Page 8, panel 6
This robot with a rectangular head (and vaguely Mister Miracle-inspired face) looks similar to L-Ron, unofficial manager of the Justice League International. Before joining the JLI, L-Ron was the assistant of intersteller decorator Lord Manga Khan beginning in Justice League International #14.
Page 8, panel 9
The two creepy children in this panel reference three different classic horror videos: First, the blond psychic children of the Village of the Damned (1960), the rural cult of children in Children of the Corn (1984), and the reality bending child of Peakville, New York in the "It's a Good Life" episode of The Twilight Zone (1961).
Page 8, panel 10
This man, who is dressed in mummy wrappings like the Doom Patrol's Negative Man, appears to think he is the Freedom Force's Human Bomb. Although, come to think of it, the Human Bomb (Roy Lincoln) always wears a mask. Maybe this guy is the Human Bomb.
Page 8, panel 11
Speaking of Star Trek continuity, the warp drive that makes faster-than-light travel possible was invented by Zefram Cochrane in the 21st century. However, this is probably not him. Zefram Cochrane will not be born for another eight years (2030).
Page 8, panel 12
t-grrl may not know that Beetle has a bad history with "deserted islands." For more details, see Blue and Gold's Club JLI misadventure on KooeyKooeyKooey in Justice League America #34.
Page 8, panel 13
Wait a second, that's not a client. It's Omnizon! What's she doing in this group of 1960s/70s science-fiction and fantasy fans?
Page 8, panel 14
The two alien children's dialog is rendered in the Comicraft Gobbledygook font. (This is the same font used for the alien invader Peraxxus in Justice League International volume 3 #4.) Translated to English, their balloon reads, "xfgh dhki sgh bnfhnnxdgs dt hjy?"
Page 8, panel 15
Originally based on Mego action figures and published by DC's rival starting in the late 1970s, Marvel Comics, The Micronauts were inhabitants of a microscopic world.
Page 8, panel 16
Is this a hoax, a dream, or an imaginary story? Lois Lane's many attempts to trick Superman into marrying her were a regular feature of Superman's Girlfriend Lois Lane in 1950s/60s Silver Age continuity.
Page 8, panel 17
Mankind has frequently ventured into space in the DC Universe, so maybe this astronaut lost his wallet yesterday. But this astronaut is dressed like a member of the Apollo moon landing missions, the last of which, Apollo 17, left the lunar surface on December 14, 1972. That's a long time to go without a wallet!
Page 8, panel 18
This woman is dressed in Burt Ward's Robin costume from the 1966 Batman television show. At last count, Batman has had five Robins in the mainstream DC Universe continuity. Only one was a woman (Stephanie Brown, aka The Spoiler), although Carrie Kelley of Earth-31 is perhaps the most famous alternate continuity Robin due to the enduring popularity of The Dark Knight Returns.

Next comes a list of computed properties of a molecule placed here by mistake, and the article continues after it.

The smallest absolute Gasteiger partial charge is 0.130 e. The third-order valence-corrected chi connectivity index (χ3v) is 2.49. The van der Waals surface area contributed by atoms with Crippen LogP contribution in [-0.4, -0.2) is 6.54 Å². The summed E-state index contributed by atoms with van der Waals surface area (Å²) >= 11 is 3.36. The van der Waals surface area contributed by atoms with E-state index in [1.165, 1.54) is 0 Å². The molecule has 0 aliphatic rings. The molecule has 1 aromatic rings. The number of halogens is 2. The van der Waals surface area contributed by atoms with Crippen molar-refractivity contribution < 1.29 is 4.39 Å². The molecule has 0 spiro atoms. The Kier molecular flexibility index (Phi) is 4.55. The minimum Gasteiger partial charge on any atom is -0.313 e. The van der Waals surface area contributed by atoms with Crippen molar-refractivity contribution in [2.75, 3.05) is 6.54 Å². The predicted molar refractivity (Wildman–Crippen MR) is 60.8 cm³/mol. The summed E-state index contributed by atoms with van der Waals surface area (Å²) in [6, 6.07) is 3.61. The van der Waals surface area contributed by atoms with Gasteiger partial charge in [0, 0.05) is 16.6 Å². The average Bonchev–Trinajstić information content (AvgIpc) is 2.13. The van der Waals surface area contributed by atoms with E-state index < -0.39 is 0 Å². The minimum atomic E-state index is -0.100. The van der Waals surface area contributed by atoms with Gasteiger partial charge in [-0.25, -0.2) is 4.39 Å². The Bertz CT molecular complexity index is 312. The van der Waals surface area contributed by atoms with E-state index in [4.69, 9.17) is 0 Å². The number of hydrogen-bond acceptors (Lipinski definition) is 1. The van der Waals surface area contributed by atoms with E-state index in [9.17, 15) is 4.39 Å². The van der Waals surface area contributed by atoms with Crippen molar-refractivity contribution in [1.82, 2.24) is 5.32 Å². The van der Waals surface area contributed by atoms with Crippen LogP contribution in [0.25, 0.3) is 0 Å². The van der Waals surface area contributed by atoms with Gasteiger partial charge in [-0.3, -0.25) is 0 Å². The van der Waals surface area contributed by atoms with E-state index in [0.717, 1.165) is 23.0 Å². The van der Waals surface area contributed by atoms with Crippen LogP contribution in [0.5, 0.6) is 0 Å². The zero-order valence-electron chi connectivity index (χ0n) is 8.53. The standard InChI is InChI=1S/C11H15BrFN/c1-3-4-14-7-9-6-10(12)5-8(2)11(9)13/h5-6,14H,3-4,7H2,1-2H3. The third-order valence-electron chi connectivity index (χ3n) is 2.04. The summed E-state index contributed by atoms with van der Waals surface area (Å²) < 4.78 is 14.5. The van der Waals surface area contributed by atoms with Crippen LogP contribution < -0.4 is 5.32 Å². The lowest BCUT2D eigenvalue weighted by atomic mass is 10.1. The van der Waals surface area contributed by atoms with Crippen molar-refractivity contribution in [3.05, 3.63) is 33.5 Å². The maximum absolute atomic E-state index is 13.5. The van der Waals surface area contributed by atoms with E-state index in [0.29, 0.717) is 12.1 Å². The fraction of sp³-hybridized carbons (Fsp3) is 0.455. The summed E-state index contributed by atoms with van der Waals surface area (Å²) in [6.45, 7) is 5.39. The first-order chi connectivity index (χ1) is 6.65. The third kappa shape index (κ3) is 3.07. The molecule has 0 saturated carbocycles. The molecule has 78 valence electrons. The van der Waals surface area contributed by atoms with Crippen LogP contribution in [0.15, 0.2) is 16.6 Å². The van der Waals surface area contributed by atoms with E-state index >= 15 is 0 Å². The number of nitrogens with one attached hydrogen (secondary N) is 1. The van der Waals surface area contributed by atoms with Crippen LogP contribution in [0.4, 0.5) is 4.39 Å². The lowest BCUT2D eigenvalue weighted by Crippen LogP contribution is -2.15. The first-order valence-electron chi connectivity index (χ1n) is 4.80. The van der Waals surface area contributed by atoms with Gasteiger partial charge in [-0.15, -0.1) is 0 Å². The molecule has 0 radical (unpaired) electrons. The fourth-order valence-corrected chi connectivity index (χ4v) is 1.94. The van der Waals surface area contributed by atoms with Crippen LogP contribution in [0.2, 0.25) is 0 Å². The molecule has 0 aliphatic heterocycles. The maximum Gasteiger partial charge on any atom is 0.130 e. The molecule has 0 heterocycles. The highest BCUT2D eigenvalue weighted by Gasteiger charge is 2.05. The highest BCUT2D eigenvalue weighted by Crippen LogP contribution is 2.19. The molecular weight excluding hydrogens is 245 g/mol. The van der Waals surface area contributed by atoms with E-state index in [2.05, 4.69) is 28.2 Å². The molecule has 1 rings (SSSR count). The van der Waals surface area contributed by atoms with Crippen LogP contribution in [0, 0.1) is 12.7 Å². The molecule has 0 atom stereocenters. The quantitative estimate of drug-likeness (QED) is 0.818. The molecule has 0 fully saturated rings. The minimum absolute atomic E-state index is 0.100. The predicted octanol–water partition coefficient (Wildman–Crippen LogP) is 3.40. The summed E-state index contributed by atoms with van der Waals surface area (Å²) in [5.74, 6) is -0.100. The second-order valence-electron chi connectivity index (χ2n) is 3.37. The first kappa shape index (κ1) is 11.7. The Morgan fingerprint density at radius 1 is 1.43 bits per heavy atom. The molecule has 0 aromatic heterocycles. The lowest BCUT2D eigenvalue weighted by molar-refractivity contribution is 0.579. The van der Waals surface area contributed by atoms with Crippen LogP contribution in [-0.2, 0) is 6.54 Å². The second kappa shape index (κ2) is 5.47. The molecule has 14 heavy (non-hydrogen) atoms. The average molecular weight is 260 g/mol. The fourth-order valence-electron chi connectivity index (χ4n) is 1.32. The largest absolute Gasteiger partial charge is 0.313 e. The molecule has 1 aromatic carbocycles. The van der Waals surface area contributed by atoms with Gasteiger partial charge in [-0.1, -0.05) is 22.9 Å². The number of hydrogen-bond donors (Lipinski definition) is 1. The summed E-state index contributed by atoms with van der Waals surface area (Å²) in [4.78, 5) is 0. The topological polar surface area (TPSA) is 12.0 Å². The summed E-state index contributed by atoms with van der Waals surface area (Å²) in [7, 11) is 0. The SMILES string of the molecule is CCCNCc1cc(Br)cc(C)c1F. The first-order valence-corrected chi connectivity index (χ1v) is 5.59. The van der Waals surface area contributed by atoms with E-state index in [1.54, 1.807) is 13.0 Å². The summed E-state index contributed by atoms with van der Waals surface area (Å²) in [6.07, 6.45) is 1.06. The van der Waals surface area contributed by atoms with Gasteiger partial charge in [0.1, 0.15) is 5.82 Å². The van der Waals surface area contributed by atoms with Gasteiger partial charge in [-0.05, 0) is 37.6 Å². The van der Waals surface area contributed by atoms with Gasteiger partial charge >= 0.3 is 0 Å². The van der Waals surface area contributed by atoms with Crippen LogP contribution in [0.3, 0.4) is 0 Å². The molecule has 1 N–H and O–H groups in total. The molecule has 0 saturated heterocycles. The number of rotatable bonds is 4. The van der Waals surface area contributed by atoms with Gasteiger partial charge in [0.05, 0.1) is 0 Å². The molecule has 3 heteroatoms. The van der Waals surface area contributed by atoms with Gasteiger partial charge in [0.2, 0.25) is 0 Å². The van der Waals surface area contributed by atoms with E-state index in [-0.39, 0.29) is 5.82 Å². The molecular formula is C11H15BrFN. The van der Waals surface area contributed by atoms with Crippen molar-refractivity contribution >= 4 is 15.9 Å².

Page 8, panel 19
So far as I can tell, "murkaffinakkerschtadt" is a made-up word. But then, so is "abracadabra."
Page 10, panel 7
Off panel, potential clients identify themselves as aliens from Khund (an alien race who crashed a Justice League embassy party in Justice League International #24), a backwards-speaking Bizzaro (who Booster recently met for the first time during a party in Dark Nights: Death Metal #7), and Ultra the Multi-Alien (who attended a different Justice League party on the JLA Watchtower in JLA: Welcome to the Working Week #1).
Page 13, panel 2
HIS STORY: Despite what Skeets says, Booster has not always been 100% transparent with his public. In his earliest appearances, he hid his origin from even his closest associates, including Trixie Collins!
Page 16, panel 3
The various timelines presented in earlier pages come together as Rip Hunter, summoned by Skeets, arrives to save his father.
Page 17, panel 5
Omnizon has heard of the Time Master, but she doesn't respect him enough not to hypnotize him into leaving the fight. "These are not the men you're looking for," is a paraphrase of a similar line spoken by mind-controlling Jedi in the original Star Wars (1977). Perhaps Omnizon *is* a sci-fi fan.
Page 18, panel 3
Rip Hunter and Theresa Collins are reunited for the first time since Booster Gold volume 1 #16 (1987)!
Page 19, panel 1
SPOILER WARNING!: Reveal
Boosterrific Review: I love everything about this issue, from the characters to the art, from the pop culture references to the philosophical consideration of the impacts of imperialism. More like this, please.
Boosterrific Rating: Boosterrific!
SPOILER WARNING: The content at Boosterrific.com may contain story spoilers for DC Comics publications.